Content Use & Processing

As a clinician and scientist, I believe that the public has the right to explore and scrutinize the work of academic scholars. After all, my research is based on clinical and community-based samples of participants, who willingly volunteer their time and effort to benefit the research that my group is doing. 

There are a few rules that you must follow when using my site, DamianSendler.com, and any materials posted to it:

  • You may not copy, reproduce, or alter any information published here without Dr. Sendler's permission. This is not simply plagiarizing the intellectual property; it breaches the law and you might be liable. 
  • The team of the lab constantly searches the web, published media, and the press to identify improper use of our lab's materials. This means that if you misrepresent Dr. Sendler's work, a legal team and/or police will be notified. 
  • If you're an academic (a student, junior or senior researcher) and you misuse the information provided on this site, or you attempt to reproduce or copy Dr. Sendler's work without his explicit written permission, your institution will be contacted by our legal team. You might face legal and possibly professional disciplinary action for any activities that compromise Dr. Sendler's work.
  • Use of full-text of published manuscripts is for research purposes only. Most of my lab's work ends up being published by one of the major publishing houses, like Elsevier, Routledge, Sage, or Taylor and Francis. Therefore, you have to follow their guidelines on accessing and distributing published studies.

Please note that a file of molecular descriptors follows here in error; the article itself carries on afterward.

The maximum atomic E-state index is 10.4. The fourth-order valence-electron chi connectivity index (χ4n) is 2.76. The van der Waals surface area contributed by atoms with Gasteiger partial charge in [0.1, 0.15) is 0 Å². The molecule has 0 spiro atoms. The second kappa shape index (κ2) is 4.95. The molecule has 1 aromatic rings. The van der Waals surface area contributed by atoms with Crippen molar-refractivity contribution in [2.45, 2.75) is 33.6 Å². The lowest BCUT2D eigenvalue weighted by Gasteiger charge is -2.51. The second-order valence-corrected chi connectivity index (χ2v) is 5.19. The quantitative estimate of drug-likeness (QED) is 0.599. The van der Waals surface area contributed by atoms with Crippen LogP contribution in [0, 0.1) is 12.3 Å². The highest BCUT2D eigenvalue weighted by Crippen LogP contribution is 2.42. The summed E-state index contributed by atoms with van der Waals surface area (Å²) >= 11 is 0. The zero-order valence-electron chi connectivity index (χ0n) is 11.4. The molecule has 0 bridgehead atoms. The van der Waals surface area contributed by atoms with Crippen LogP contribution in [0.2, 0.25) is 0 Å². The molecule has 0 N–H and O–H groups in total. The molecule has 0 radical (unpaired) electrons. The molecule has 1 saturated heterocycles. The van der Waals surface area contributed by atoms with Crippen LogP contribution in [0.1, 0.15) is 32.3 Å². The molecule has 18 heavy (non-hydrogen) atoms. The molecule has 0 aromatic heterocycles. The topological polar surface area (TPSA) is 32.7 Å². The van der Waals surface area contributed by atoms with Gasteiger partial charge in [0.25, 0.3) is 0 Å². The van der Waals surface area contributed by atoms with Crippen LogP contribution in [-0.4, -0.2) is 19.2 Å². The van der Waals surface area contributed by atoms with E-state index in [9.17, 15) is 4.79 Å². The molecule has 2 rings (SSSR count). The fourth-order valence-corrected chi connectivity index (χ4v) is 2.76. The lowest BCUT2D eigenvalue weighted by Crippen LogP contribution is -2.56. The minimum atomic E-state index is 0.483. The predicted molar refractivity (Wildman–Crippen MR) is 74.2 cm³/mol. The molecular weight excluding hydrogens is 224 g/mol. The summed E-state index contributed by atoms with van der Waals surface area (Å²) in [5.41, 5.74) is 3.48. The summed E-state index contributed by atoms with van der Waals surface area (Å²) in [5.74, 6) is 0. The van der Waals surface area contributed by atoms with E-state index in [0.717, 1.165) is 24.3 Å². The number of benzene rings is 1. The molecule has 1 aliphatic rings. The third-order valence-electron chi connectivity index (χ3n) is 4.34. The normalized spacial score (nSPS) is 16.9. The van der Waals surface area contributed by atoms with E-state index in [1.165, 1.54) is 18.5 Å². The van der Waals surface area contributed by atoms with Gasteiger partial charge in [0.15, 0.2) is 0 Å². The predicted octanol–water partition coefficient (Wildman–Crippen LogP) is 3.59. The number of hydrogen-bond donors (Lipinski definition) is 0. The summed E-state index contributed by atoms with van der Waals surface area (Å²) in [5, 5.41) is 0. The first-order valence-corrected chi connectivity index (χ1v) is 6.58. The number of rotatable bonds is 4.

As a good rule of a thumb, if you copy/paste/alter/edit/popularize anything published on this site without my written, signed, and dated permission, chances are that you're violating privacy policy rules maintained by the legal team of Felnett Health.

As you can see from this site, I am making every attempt to make my scientific work available to everyone, including private photos of me and my colleagues. These efforts are meant to connect with students, researchers, the press, and really anyone who is interested in my work. I hope that you will respect my privacy, as much as I respect everyone else. It is all for the benefit of open access to science and to promote research transparency. So, in practice, this privacy policy statement will apply to very few, if any, individuals who have poor intentions.


Consent for research 

If you are interested in participating in our research, we require a written consent from you. In the clinical setting, you'll be asked to sign a paper version with a signature that appears on your government-issued identification. You have the right to revoke this consent at any point up until your data becomes a part of a published research manuscript. You have the right to ask me questions related to data processing of your information at any point without. If you are providing data through the internet, either through a survey or e-mail, you may be required to send us digitally-signed consent. This will require you to put in your real name and e-mail address. We follow the Belmont Report research ethics standards, and your data is never made available to anyone. In fact, all of the information you provide is added to a secure research database that does not include any trace to your real identify, aside from an arbitrary case number.

A sample consent might look like this:



All the best,

DJS